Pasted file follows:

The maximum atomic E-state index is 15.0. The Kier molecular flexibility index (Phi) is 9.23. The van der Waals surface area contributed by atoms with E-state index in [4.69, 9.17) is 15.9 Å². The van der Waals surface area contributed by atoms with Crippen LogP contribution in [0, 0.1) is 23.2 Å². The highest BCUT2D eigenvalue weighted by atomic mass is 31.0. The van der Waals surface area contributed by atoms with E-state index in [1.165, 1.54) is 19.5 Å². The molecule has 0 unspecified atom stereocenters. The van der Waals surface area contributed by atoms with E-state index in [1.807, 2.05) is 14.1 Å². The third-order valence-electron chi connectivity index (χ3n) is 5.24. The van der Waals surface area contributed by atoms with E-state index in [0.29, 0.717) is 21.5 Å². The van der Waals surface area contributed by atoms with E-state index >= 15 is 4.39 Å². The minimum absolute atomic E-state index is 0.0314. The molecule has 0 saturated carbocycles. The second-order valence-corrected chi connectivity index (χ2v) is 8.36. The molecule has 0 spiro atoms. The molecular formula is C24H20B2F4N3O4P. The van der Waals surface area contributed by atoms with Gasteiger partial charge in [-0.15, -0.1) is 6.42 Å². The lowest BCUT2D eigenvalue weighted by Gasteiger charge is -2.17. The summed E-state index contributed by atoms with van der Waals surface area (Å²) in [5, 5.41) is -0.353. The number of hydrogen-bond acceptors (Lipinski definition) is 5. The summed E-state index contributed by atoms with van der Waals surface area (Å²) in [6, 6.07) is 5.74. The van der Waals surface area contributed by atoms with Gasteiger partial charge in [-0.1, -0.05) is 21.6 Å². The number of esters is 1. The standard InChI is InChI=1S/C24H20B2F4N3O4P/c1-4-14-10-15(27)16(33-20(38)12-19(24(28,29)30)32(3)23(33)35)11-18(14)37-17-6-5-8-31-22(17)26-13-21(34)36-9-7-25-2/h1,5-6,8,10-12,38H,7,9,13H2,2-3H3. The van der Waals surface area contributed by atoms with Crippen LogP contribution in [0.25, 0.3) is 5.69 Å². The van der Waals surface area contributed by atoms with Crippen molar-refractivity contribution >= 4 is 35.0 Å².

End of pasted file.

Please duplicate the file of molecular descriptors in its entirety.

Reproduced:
The maximum atomic E-state index is 15.0. The Kier molecular flexibility index (Phi) is 9.23. The van der Waals surface area contributed by atoms with E-state index in [4.69, 9.17) is 15.9 Å². The van der Waals surface area contributed by atoms with Crippen LogP contribution in [0, 0.1) is 23.2 Å². The highest BCUT2D eigenvalue weighted by atomic mass is 31.0. The van der Waals surface area contributed by atoms with E-state index in [1.165, 1.54) is 19.5 Å². The molecule has 0 unspecified atom stereocenters. The van der Waals surface area contributed by atoms with E-state index in [1.807, 2.05) is 14.1 Å². The third-order valence-electron chi connectivity index (χ3n) is 5.24. The van der Waals surface area contributed by atoms with E-state index in [0.29, 0.717) is 21.5 Å². The van der Waals surface area contributed by atoms with E-state index >= 15 is 4.39 Å². The minimum absolute atomic E-state index is 0.0314. The molecule has 0 saturated carbocycles. The second-order valence-corrected chi connectivity index (χ2v) is 8.36. The molecule has 0 spiro atoms. The molecular formula is C24H20B2F4N3O4P. The van der Waals surface area contributed by atoms with Gasteiger partial charge in [-0.15, -0.1) is 6.42 Å². The lowest BCUT2D eigenvalue weighted by Gasteiger charge is -2.17. The summed E-state index contributed by atoms with van der Waals surface area (Å²) in [5, 5.41) is -0.353. The number of hydrogen-bond acceptors (Lipinski definition) is 5. The summed E-state index contributed by atoms with van der Waals surface area (Å²) in [6, 6.07) is 5.74. The van der Waals surface area contributed by atoms with Gasteiger partial charge in [-0.1, -0.05) is 21.6 Å². The number of esters is 1. The standard InChI is InChI=1S/C24H20B2F4N3O4P/c1-4-14-10-15(27)16(33-20(38)12-19(24(28,29)30)32(3)23(33)35)11-18(14)37-17-6-5-8-31-22(17)26-13-21(34)36-9-7-25-2/h1,5-6,8,10-12,38H,7,9,13H2,2-3H3. The van der Waals surface area contributed by atoms with Crippen LogP contribution in [0.25, 0.3) is 5.69 Å². The van der Waals surface area contributed by atoms with Crippen molar-refractivity contribution >= 4 is 35.0 Å².